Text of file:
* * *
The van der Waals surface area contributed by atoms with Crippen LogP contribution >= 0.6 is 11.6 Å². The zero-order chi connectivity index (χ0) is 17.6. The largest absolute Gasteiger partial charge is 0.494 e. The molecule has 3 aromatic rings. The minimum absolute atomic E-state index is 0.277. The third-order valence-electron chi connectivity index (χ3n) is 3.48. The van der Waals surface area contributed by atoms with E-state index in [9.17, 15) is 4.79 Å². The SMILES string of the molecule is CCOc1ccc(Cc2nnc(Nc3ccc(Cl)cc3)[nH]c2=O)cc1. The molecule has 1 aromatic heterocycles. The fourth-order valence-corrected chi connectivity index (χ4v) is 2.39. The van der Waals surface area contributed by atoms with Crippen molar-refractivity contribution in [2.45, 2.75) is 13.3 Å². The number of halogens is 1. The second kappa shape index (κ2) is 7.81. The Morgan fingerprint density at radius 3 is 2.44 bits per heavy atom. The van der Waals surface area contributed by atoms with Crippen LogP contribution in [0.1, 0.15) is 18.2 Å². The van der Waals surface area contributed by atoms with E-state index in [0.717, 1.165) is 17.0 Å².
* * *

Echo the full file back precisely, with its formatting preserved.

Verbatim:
The van der Waals surface area contributed by atoms with Crippen LogP contribution >= 0.6 is 11.6 Å². The zero-order chi connectivity index (χ0) is 17.6. The largest absolute Gasteiger partial charge is 0.494 e. The molecule has 3 aromatic rings. The minimum absolute atomic E-state index is 0.277. The third-order valence-electron chi connectivity index (χ3n) is 3.48. The van der Waals surface area contributed by atoms with E-state index in [9.17, 15) is 4.79 Å². The SMILES string of the molecule is CCOc1ccc(Cc2nnc(Nc3ccc(Cl)cc3)[nH]c2=O)cc1. The molecule has 1 aromatic heterocycles. The fourth-order valence-corrected chi connectivity index (χ4v) is 2.39. The van der Waals surface area contributed by atoms with Crippen molar-refractivity contribution in [2.45, 2.75) is 13.3 Å². The number of halogens is 1. The second kappa shape index (κ2) is 7.81. The Morgan fingerprint density at radius 3 is 2.44 bits per heavy atom. The van der Waals surface area contributed by atoms with Crippen LogP contribution in [0.1, 0.15) is 18.2 Å². The van der Waals surface area contributed by atoms with E-state index in [0.717, 1.165) is 17.0 Å².